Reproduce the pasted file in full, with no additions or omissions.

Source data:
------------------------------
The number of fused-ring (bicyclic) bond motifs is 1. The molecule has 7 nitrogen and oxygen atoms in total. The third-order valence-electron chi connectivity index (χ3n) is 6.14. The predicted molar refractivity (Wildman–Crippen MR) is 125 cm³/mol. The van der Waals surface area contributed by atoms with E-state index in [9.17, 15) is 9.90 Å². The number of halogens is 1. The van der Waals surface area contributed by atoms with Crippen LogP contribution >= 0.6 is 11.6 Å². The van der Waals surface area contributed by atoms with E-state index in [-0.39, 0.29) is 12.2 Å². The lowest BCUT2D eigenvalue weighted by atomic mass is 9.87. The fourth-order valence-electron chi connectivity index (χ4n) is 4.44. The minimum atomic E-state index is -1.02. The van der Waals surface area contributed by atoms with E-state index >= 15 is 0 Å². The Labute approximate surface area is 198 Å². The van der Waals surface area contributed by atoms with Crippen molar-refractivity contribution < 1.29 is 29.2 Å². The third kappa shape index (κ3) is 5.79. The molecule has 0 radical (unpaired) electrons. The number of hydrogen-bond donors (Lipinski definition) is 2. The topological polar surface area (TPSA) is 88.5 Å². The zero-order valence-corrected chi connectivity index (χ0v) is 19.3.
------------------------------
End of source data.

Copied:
The number of fused-ring (bicyclic) bond motifs is 1. The molecule has 7 nitrogen and oxygen atoms in total. The third-order valence-electron chi connectivity index (χ3n) is 6.14. The predicted molar refractivity (Wildman–Crippen MR) is 125 cm³/mol. The van der Waals surface area contributed by atoms with E-state index in [9.17, 15) is 9.90 Å². The number of halogens is 1. The van der Waals surface area contributed by atoms with Crippen LogP contribution >= 0.6 is 11.6 Å². The van der Waals surface area contributed by atoms with E-state index in [-0.39, 0.29) is 12.2 Å². The lowest BCUT2D eigenvalue weighted by atomic mass is 9.87. The fourth-order valence-electron chi connectivity index (χ4n) is 4.44. The minimum atomic E-state index is -1.02. The van der Waals surface area contributed by atoms with E-state index >= 15 is 0 Å². The Labute approximate surface area is 198 Å². The van der Waals surface area contributed by atoms with Crippen molar-refractivity contribution < 1.29 is 29.2 Å². The third kappa shape index (κ3) is 5.79. The molecule has 0 radical (unpaired) electrons. The number of hydrogen-bond donors (Lipinski definition) is 2. The topological polar surface area (TPSA) is 88.5 Å². The zero-order valence-corrected chi connectivity index (χ0v) is 19.3.